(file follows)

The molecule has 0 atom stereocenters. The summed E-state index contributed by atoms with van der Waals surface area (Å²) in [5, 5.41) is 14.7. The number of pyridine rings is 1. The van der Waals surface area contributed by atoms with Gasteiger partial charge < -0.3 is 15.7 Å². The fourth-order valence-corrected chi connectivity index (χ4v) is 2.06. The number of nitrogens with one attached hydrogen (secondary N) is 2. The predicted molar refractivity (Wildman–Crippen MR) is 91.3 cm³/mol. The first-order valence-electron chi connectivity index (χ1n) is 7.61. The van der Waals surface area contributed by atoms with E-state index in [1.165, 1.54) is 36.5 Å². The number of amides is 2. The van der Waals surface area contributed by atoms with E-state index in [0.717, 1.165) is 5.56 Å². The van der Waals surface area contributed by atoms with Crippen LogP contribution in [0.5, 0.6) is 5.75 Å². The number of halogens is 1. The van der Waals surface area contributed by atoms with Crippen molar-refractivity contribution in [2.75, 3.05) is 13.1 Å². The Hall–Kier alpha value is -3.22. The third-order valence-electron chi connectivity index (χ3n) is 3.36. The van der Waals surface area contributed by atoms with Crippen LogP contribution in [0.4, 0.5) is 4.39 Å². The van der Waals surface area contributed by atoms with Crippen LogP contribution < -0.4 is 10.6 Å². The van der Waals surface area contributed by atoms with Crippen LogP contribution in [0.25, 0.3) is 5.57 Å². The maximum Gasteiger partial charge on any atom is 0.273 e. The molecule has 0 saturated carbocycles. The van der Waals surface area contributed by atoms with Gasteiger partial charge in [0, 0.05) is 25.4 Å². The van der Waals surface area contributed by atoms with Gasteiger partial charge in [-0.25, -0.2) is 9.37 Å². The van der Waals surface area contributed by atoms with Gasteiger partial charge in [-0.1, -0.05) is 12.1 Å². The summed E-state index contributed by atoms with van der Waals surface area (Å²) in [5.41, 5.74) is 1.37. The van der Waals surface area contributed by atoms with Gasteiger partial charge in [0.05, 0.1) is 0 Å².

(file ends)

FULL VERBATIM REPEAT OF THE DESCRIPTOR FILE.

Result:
The molecule has 0 atom stereocenters. The summed E-state index contributed by atoms with van der Waals surface area (Å²) in [5, 5.41) is 14.7. The number of pyridine rings is 1. The van der Waals surface area contributed by atoms with Gasteiger partial charge < -0.3 is 15.7 Å². The fourth-order valence-corrected chi connectivity index (χ4v) is 2.06. The number of nitrogens with one attached hydrogen (secondary N) is 2. The predicted molar refractivity (Wildman–Crippen MR) is 91.3 cm³/mol. The first-order valence-electron chi connectivity index (χ1n) is 7.61. The van der Waals surface area contributed by atoms with E-state index in [1.165, 1.54) is 36.5 Å². The number of amides is 2. The van der Waals surface area contributed by atoms with E-state index in [0.717, 1.165) is 5.56 Å². The van der Waals surface area contributed by atoms with Crippen LogP contribution in [0.5, 0.6) is 5.75 Å². The number of halogens is 1. The van der Waals surface area contributed by atoms with Crippen molar-refractivity contribution in [2.75, 3.05) is 13.1 Å². The Hall–Kier alpha value is -3.22. The third-order valence-electron chi connectivity index (χ3n) is 3.36. The van der Waals surface area contributed by atoms with Crippen LogP contribution in [0.4, 0.5) is 4.39 Å². The van der Waals surface area contributed by atoms with Crippen LogP contribution < -0.4 is 10.6 Å². The van der Waals surface area contributed by atoms with Crippen LogP contribution in [0.25, 0.3) is 5.57 Å². The maximum Gasteiger partial charge on any atom is 0.273 e. The molecule has 0 saturated carbocycles. The van der Waals surface area contributed by atoms with Gasteiger partial charge in [0, 0.05) is 25.4 Å². The van der Waals surface area contributed by atoms with Gasteiger partial charge in [-0.25, -0.2) is 9.37 Å². The van der Waals surface area contributed by atoms with Gasteiger partial charge in [-0.1, -0.05) is 12.1 Å². The summed E-state index contributed by atoms with van der Waals surface area (Å²) in [5.41, 5.74) is 1.37. The van der Waals surface area contributed by atoms with Gasteiger partial charge in [0.05, 0.1) is 0 Å².